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Why does Australian PM Tony Abbott support fossil fuel subsidies?

 
Coal Mine in Australia

An open cut mine in the Hunter Valley. Photograph: Dean Lewins/AAP

 

Powered by Guardian.co.ukThis article titled “Why does Australian PM Tony Abbott support fossil fuel subsidies?” was written by Alexander White, for theguardian.com on Sunday 2nd February 2014 20.55 UTC

The Australian Prime Minister Tony Abbott was only elected in September 2013, but already has a rapidly growing list of broken promises and inconsistent decisions regarding public funding support for private industry and non-profit organisations.

This includes the Australian car manufacturing industry (Ford and Holden),  scrapping the Home Energy Saver Scheme, axing $2.5 million in funding for community radio stations, stopped support for Caterpillar in Tasmania which has cost over 1000 jobs, and last Thursday rejected an aid package for Victorian-based food processing company SPC-Ardmona (despite supporting a similar aid package for Cadbury).

Meanwhile, Tony Abbott has intervened into Toyota’s workplace affairs by supporting cuts to employee wages, has privatised the Australian Valuation Office, is in the process of winding back Tasmania’s forest World Heritage listing, defunded all international environmental programs (including those run by Oxfam, Save the Children and Caritas) and cut $4.5 billion from international aid programs, has started to dismantle Australia’s marine park protection system, repealed poker machine reform designed to protect victims of gambling addiction, and approved coal-baron Clive Palmer’s coal mine in the Galilee Basin.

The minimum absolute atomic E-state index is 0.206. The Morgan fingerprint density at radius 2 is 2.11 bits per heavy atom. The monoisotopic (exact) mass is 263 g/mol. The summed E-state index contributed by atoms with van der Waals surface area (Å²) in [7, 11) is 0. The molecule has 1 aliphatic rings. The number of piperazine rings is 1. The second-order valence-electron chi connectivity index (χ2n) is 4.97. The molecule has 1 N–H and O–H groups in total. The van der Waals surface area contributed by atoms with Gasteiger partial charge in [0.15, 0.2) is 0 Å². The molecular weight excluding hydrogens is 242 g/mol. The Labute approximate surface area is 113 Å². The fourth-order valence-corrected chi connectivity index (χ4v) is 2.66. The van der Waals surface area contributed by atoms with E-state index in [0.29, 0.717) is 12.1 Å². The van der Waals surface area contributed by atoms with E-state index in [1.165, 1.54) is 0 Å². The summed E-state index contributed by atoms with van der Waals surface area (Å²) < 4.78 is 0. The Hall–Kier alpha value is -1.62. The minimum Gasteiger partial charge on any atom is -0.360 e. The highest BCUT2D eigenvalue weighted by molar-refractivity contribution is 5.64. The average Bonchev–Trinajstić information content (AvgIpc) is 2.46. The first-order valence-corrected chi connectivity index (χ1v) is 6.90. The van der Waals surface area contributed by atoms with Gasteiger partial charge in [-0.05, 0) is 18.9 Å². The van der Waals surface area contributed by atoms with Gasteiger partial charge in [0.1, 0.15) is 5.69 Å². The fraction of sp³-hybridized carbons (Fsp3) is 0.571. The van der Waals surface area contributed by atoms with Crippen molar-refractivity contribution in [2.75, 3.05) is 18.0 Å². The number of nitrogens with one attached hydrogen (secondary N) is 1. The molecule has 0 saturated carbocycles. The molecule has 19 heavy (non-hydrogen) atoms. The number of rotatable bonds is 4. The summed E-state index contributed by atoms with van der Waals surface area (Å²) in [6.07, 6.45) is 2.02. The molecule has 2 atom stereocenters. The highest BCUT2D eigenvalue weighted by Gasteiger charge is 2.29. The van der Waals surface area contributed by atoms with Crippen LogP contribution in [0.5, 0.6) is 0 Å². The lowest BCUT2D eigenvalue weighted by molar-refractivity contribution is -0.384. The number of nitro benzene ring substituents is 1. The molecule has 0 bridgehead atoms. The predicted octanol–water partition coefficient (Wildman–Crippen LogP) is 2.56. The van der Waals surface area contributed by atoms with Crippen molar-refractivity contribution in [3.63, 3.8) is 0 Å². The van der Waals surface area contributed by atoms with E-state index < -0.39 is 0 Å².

What’s more, the prime minister seems very happy to continue to give taxpayer’s money to fossil fuel companies to the tune of $10 billion per year in subsidies.

The fossil fuel subsidy decision is particularly inconsistent with his stance on industry support for SPC-Ardmona and the car industry. This is a prime minister who in December declared an end to corporate welfare.

But he said “we don’t want to see corporate welfare … we don’t believe in corporate welfare”.

“This government will be very loth to consider requests for subsidies, we will be very loth to do for businesses in trouble the sorts of things they should be doing for themselves,” he warned.

Fossil fuels subsidies are the most pernicious and distorting of subsidies. The biggest in Australia is the fuel tax credit scheme, which is worth $2 billion per year to mining companies, the equivalent of each taxpayer in Australia handing over $182 to the mining companies.

The national president of the Mining Union, Tony Maher called out this squandering of public funds in an article for The Drum:

I’m pro-mining to my core. But a mining sector that grows too fast causes social and economic problems that will cause damage for decades to come, if we let it. …

Down the track, it would also make sense to look again at tax and whether we are getting a fair return from mining company profits.

Ditto, subsidies. Does it really make sense for taxpayers to be funding a rebate on diesel fuel for the mining industry at a cost of $2 billion a year?

The union is a firm supporter of an emissions trading scheme, and a renewable energy target, and opponent for the fuel subsidy. In a Senate submission in 2008, it wrote:

It has been especially glaring that the mining industry, one of the most profitable industries in Australia, has received the highest rate of fuel tax credit. It is rebated the full 38.143¢ per litre, and so effectively receives its fuel free of excise. This has provided the mining industry with an incentive, in relative terms, to use liquid fossil fuels, and it has taken up that incentive with gusto.

 

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